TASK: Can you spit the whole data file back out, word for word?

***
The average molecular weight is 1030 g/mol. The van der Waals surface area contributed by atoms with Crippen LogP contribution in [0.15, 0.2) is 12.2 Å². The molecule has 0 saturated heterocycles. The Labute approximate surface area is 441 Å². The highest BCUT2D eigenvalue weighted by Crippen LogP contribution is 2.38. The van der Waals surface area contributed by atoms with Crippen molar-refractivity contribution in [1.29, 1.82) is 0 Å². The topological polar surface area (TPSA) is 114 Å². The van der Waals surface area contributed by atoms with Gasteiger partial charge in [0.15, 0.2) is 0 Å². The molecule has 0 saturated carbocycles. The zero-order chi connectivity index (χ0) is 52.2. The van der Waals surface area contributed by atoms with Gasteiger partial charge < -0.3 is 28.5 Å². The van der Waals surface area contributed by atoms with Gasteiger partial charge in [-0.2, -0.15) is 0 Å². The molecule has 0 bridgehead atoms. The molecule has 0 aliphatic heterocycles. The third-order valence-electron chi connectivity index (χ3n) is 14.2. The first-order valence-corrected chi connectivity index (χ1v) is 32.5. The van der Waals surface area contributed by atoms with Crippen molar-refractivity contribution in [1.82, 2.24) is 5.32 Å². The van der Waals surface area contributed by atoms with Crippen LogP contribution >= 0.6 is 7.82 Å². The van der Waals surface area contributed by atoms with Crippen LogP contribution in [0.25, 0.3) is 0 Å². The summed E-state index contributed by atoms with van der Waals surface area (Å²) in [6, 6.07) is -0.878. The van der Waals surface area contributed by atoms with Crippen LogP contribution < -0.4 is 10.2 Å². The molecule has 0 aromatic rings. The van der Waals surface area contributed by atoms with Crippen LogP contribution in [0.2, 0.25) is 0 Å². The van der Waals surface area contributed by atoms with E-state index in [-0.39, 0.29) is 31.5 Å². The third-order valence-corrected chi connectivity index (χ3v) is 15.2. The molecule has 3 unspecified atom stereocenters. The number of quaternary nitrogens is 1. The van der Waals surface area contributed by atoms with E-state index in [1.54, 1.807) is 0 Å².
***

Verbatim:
The average molecular weight is 1030 g/mol. The van der Waals surface area contributed by atoms with Crippen LogP contribution in [0.15, 0.2) is 12.2 Å². The molecule has 0 saturated heterocycles. The Labute approximate surface area is 441 Å². The highest BCUT2D eigenvalue weighted by Crippen LogP contribution is 2.38. The van der Waals surface area contributed by atoms with Crippen molar-refractivity contribution in [1.29, 1.82) is 0 Å². The topological polar surface area (TPSA) is 114 Å². The van der Waals surface area contributed by atoms with Gasteiger partial charge in [0.15, 0.2) is 0 Å². The molecule has 0 saturated carbocycles. The zero-order chi connectivity index (χ0) is 52.2. The van der Waals surface area contributed by atoms with Gasteiger partial charge < -0.3 is 28.5 Å². The van der Waals surface area contributed by atoms with Gasteiger partial charge in [-0.2, -0.15) is 0 Å². The molecule has 0 bridgehead atoms. The molecule has 0 aliphatic heterocycles. The third-order valence-electron chi connectivity index (χ3n) is 14.2. The first-order valence-corrected chi connectivity index (χ1v) is 32.5. The van der Waals surface area contributed by atoms with Crippen molar-refractivity contribution in [1.82, 2.24) is 5.32 Å². The van der Waals surface area contributed by atoms with Crippen LogP contribution >= 0.6 is 7.82 Å². The van der Waals surface area contributed by atoms with Crippen LogP contribution in [0.25, 0.3) is 0 Å². The summed E-state index contributed by atoms with van der Waals surface area (Å²) in [6, 6.07) is -0.878. The van der Waals surface area contributed by atoms with Crippen LogP contribution < -0.4 is 10.2 Å². The molecule has 0 aromatic rings. The van der Waals surface area contributed by atoms with Crippen LogP contribution in [0.2, 0.25) is 0 Å². The van der Waals surface area contributed by atoms with E-state index in [-0.39, 0.29) is 31.5 Å². The third-order valence-corrected chi connectivity index (χ3v) is 15.2. The molecule has 3 unspecified atom stereocenters. The number of quaternary nitrogens is 1. The van der Waals surface area contributed by atoms with E-state index in [1.54, 1.807) is 0 Å².